I have cancer and Shit Is Going Down, and I need somewhere to write about it. I want somewhere to share about what this process is like. I plan to be entirely honest here, and open. This might be disturbing to some of you, so if you’re uncomfortable with that, I totally get it and encourage you to avoid reading.
If you want to write about a woman being hunted and held captive and falling in love (or at least in lust) with her captor for the love of all that’s holy, don’t put it into a real historical context.
As part of my plan to get more organized overall, I’m going to get a little more serious about my blogging. My goal is to post new content twice a week, on Tuesdays and Thursdays.
Well, it’s been two weeks today since I decided to start keeping a bullet journal. I’m surprised at how quickly it’s become one of the favorite parts of my day.
In other words, here’s what I’m coming to terms with: I have a severe chronic illness. It takes a tremendous amount of time and energy to manage my symptoms and make the necessary accommodations for myself in order to get things done. For twenty years I didn’t do that.
My mother told me the usual childhood lies: Santa Claus, the Easter Bunny, there’s no such thing as monsters. I understand those lies. I forgive them. What I can’t forgive are the other lies she told me. The lies she told me about myself.
For someone who has crappy handwriting and zero skill at drawing or illustrating, googling about bullet journals is incredibly intimidating. I mean, do an image search, and you’ll see what I mean. But at the same time, who doesn’t love playing around with nice pens and stickers and all of that, while trying to be organized?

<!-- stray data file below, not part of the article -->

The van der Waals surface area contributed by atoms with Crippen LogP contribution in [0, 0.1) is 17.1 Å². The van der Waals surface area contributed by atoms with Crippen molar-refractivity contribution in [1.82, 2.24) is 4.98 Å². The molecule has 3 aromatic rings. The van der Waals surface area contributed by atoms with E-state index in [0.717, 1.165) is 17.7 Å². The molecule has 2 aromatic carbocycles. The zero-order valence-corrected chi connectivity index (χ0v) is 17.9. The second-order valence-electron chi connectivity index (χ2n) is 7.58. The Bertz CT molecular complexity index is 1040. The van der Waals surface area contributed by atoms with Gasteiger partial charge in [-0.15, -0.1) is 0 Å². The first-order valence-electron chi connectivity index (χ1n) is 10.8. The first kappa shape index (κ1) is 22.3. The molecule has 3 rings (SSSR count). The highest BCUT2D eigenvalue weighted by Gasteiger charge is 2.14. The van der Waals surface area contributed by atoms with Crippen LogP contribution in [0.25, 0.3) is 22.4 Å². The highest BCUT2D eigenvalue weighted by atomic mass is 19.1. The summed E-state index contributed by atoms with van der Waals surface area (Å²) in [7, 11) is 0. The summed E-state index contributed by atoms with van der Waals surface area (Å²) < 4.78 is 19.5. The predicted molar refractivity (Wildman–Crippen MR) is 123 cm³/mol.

I know that my parents were proud of having a smart, good kid. I even know they loved me, and would be horrified to know what their parenting resulted in. But it doesn’t change the fact that no one saw me as a kid.
Sometimes dealing with complex mental illness feels like you’re carrying around a list of diagnoses on your back. For a while, every time I heard something new, it was like “oh great, there’s something else wrong with me.” I’m coming to realize now that being able to find the right labels and understand them is a gift–at least for me.
When I talk about writing, I talk a lot about ‘doing it anyway’. Working on this book has been a masterclass in ‘doing it anyway’. As I’m going through and making the requested changes and additions, I keep seeing things that make me cringe and go “is that stupid? It sounds stupid” and “OH MY GOD THIS PLOT MAKES NO SENSE”. And then I just have to take a deep breath and keep going.